The 2011 Alibi Breakfast at Pimlico Race Course—held annually two days before the Preakness Stakes (gr. I) to honor media and others that have made contributions to Maryland Thoroughbred racing, and which also features interviews with the connections of upcoming Preakness starters —had a little bit of everything, including laughter and tears.
Scott Garceau and Keith Mills were master of ceremonies at the May 19 event, while Maryland Jockey Club president and chief operating officer Tom Chuckas made opening remarks.
Those honored at the breakfast were state of Maryland chief legislative officer Joseph C. Bryce (Special Award of Merit); Los Angeles Times writer Bill Dwyre (David F. Woods Memorial Award); Blood-Horse news editor Tom LaMarra and Daily Racing Form photographer Barbara Livingston (Old Hilltop Award); and The Associated Press photographer Mike Stewart (Jerry Frutkoff Preakness Photography Award, sponsored by Nikon). The honorary postmaster went to the "Lady Legends," a group of eight retired female riders who came out of retirement to participate in a race on Black-Eyed Susan day in 2010.
The Alibi Breakfast began in the 1930s and was officially named about a decade later.
Though the awards (and the food) are a big part of the morning, many come to the breakfast in hopes of soliciting race predictions from the Preakness connections. This year, local connections were a big part of the program.
Astrology co-owner George Bolton, a Maryland native, jumpstarted the question-and-answer portion. In addition to honoring the memory of the recently deceased Jess Jackson, whose Stonestreet Stables also co-owns Astrology, he hinted his horse would give a nice showing of himself—or at least he hopes for that.
“I don’t know if he was lying to me or not, but (assistant trainer) Scott (Blasi) said he was going to run pretty good,” Bolton said with a laugh.
Other local connections to speak were Chris Grove, trainer of Norman Asbjornson, and Sheldon Russell, Pimlico’s leading rider who will be aboard longshot Concealed Identity. Grove, a Maryland native who grew up about 40 miles from Pimlico, will saddle his first horse in the Preakness.
“I’m very excited. Hopefully I can make everyone proud,” Grove said.
The man that Grove’s charge is named for, Norman Asbjornson, came in from Montana for the event and spoke briefly. Asbjornson is a prominent businessman and philanthropist.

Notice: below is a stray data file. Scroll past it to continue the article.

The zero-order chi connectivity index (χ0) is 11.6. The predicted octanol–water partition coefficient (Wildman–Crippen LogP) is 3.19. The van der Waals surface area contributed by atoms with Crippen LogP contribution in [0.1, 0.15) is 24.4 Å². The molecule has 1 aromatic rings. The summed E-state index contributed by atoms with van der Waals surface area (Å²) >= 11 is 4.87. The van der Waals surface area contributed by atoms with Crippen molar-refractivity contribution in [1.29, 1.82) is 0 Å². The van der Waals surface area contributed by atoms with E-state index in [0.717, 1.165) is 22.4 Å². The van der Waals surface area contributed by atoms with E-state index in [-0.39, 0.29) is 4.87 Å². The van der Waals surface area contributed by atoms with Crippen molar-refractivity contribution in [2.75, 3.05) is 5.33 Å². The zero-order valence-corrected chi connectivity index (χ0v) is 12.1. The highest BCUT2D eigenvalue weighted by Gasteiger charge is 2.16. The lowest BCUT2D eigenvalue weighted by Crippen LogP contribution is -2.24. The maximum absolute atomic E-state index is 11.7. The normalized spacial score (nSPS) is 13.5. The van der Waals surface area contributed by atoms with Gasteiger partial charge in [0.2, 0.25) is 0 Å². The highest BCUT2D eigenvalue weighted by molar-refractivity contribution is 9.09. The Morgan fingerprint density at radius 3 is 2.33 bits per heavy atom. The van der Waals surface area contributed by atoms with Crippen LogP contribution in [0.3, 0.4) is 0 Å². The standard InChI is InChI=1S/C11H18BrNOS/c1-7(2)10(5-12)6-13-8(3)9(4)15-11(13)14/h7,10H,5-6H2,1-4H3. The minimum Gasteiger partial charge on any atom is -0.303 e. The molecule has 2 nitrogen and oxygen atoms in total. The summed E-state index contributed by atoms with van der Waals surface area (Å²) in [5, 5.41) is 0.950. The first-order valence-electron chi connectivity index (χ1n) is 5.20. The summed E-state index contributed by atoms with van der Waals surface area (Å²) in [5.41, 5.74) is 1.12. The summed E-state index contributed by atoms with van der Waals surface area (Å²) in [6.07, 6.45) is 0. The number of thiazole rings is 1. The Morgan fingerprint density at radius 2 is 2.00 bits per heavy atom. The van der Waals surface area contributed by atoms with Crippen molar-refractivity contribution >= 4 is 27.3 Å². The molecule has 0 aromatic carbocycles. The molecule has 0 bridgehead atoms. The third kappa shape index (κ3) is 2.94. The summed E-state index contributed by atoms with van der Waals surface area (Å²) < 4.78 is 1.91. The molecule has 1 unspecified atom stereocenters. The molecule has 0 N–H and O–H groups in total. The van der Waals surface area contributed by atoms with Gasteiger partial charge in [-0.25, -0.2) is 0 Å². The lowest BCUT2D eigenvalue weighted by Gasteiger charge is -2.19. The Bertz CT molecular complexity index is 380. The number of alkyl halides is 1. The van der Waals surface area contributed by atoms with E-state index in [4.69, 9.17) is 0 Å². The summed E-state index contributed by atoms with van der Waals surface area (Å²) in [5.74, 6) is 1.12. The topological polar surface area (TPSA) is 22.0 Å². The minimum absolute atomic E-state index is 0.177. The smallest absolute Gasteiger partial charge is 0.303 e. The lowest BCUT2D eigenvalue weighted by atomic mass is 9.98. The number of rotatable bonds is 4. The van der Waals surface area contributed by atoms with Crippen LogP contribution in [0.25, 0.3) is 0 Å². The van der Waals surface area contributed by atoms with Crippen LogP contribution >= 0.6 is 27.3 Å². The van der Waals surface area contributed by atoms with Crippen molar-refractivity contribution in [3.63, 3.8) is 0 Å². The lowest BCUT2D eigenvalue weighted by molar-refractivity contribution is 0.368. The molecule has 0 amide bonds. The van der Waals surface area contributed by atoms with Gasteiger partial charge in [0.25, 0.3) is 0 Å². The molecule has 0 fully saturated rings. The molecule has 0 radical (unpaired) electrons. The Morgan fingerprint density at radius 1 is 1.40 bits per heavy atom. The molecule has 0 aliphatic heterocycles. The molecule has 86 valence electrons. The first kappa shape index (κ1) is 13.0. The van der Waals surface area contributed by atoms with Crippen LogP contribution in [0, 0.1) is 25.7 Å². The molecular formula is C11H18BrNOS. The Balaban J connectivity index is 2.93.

Russell, an English native, will ride for 80-year-old local trainer Eddie Gaudet and his wife, co-owner Linda Gaudet. Russell is currently dating the Gaudet's daughter.
“Sometimes it is kind of awkward,” Russell quipped when pressed.
Mike Masiello and Kathy Ritvo provided the most sentimental moments of the morning. Masiello, a partner in West Point Thoroughbreds, spoke about the namesake of Preakness starter King Congie. The colt was named after a former West Point employee, Congie DeVito, a lifelong paraplegic who recently passed away.
“He was an outspoken, wonderful personality, and just a great story,” said Masiello, who fought back tears during his speech. “I’m so proud to be part of this horse. It’s the best thing that has ever happened to me—except marrying my wife, of course.
“We have an angel helping us (in the Preakness).”
Ritvo’s story is well-known by now. The trainer of Kentucky Derby Presented by Yum! Brands (gr. I) third-place finisher Mucho Macho Man, Ritvo underwent a successful heart transplant back in 2008.
“It made me appreciate every day,” Ritvo said. “I don’t believe anyone will enjoy this experience as much as I will.”
As always, trainer Bob Baffert was good for a few laughs. The five-time Preakness-winning trainer will saddle Midnight Interlude, who was a disappointing 16th in the Derby.
“It’s good to be back eating chicken for breakfast; I do once a year,” said Baffert, referring to the traditional fried chicken served at the Alibi Breakfast. “I have to find out how they make that stuff.
“Hopefully (Midnight Interlude) will make up for his dismal (Derby) performance and run a little bit better. As someone said to me, ‘He had a lot of gun but no powder.' ”